Inauguration Defense Unprecedented

Inaugural security CBS

It would not be a good day to go boating on the Potomac River. The Coast Guard's on a hair trigger. So are U.S. Air Marshals who now sit on every flight coming and going from the nation's capital. The same goes for the crew on surface-to-air missiles on the National Airport approach. Even police horses are a bit jumpy as inauguration day approaches.

Because even though officials now admit the threat level is down and al Qaeda is quiet, the security for this inauguration day will be unprecedented: massive road blocks, mass surveillance and up to 10,000 security forces, or about one for every 25 visitors.

In short, by the time the inaugural parade reaches a point on Pennsylvania Avenue, the president will be in the middle of a literal fortress - a fortress pushing out from the parade route to enclose 100 square blocks of downtown Washington where all vehicles will be barred and no person can walk without a thorough search.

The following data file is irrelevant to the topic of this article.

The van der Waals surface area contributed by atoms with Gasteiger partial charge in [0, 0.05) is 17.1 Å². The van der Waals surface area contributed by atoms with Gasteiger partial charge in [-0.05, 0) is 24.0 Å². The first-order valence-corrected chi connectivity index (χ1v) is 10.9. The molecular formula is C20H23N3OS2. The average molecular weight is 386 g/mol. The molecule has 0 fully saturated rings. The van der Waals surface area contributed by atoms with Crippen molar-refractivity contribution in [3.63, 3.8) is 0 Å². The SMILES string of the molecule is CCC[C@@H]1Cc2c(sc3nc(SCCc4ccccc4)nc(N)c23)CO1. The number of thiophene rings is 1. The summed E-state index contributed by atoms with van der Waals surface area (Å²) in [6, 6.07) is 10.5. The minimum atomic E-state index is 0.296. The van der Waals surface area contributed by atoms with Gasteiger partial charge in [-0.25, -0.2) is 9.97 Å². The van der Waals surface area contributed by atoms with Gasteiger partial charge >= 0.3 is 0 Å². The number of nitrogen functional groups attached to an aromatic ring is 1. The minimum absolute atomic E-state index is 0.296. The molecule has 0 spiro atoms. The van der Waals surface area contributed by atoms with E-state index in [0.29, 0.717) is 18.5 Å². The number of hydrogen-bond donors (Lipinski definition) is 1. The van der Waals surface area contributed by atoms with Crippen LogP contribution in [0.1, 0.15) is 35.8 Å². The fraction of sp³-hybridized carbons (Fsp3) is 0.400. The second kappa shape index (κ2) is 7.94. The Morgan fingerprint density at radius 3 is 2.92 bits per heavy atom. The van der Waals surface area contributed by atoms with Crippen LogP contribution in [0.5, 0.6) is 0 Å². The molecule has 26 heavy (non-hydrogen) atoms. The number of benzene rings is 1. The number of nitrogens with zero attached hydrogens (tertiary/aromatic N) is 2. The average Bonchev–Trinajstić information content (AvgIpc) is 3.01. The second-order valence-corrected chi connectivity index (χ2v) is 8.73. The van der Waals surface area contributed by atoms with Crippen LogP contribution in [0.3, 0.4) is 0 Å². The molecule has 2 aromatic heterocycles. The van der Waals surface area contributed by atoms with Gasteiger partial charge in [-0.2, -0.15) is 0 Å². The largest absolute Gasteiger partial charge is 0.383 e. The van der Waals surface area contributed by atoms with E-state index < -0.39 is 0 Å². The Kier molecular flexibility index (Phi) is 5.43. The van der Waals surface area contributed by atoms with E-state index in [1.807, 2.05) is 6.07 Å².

And it's all by invitation only. Even the inaugural tickets themselves have been designed to foil counterfeiters. And when visitors do get to their events - gridlock and weather permitting - everyone goes through magnetometers, even the marching bands, says Joe Trindel of the Federal Protective Service, which oversees most buildings along the parade route.

Asked if there will be snipers on the roof, Trindel says, "We have 'observers' with tactical capability."

Which is a tactful way of saying, of course there are snipers on every roof, not to mention chemical and bio-weapons sensors in the subways, fighter jets in the sky above and conspicuously-armed federal agents every 20 feet on the ground below. Because in this day and age the watchword is: There's no such thing as playing it too safe.
  • Jaime Holguin

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